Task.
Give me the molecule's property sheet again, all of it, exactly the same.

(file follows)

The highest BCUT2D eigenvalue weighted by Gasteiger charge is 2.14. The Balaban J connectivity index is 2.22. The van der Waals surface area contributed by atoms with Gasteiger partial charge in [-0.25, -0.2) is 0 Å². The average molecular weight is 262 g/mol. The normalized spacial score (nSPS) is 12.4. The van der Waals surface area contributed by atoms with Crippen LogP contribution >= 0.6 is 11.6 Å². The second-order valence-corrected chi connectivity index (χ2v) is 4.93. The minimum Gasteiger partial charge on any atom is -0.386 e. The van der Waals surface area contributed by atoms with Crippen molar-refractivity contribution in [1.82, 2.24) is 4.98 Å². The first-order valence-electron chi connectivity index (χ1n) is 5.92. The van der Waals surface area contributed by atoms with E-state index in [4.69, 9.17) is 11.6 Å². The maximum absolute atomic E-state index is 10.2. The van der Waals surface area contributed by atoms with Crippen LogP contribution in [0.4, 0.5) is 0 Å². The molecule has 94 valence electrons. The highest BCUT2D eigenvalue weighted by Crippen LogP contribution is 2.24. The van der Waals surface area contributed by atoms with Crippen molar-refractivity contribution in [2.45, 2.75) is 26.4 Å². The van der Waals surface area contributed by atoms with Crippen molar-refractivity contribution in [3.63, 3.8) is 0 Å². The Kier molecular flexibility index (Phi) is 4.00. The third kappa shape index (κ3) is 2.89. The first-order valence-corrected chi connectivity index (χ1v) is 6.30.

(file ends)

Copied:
The highest BCUT2D eigenvalue weighted by Gasteiger charge is 2.14. The Balaban J connectivity index is 2.22. The van der Waals surface area contributed by atoms with Gasteiger partial charge in [-0.25, -0.2) is 0 Å². The average molecular weight is 262 g/mol. The normalized spacial score (nSPS) is 12.4. The van der Waals surface area contributed by atoms with Crippen LogP contribution >= 0.6 is 11.6 Å². The second-order valence-corrected chi connectivity index (χ2v) is 4.93. The minimum Gasteiger partial charge on any atom is -0.386 e. The van der Waals surface area contributed by atoms with Crippen molar-refractivity contribution in [1.82, 2.24) is 4.98 Å². The first-order valence-electron chi connectivity index (χ1n) is 5.92. The van der Waals surface area contributed by atoms with E-state index in [4.69, 9.17) is 11.6 Å². The maximum absolute atomic E-state index is 10.2. The van der Waals surface area contributed by atoms with Crippen LogP contribution in [0.4, 0.5) is 0 Å². The molecule has 94 valence electrons. The highest BCUT2D eigenvalue weighted by Crippen LogP contribution is 2.24. The van der Waals surface area contributed by atoms with Crippen molar-refractivity contribution in [2.45, 2.75) is 26.4 Å². The van der Waals surface area contributed by atoms with Crippen molar-refractivity contribution in [3.63, 3.8) is 0 Å². The Kier molecular flexibility index (Phi) is 4.00. The third kappa shape index (κ3) is 2.89. The first-order valence-corrected chi connectivity index (χ1v) is 6.30.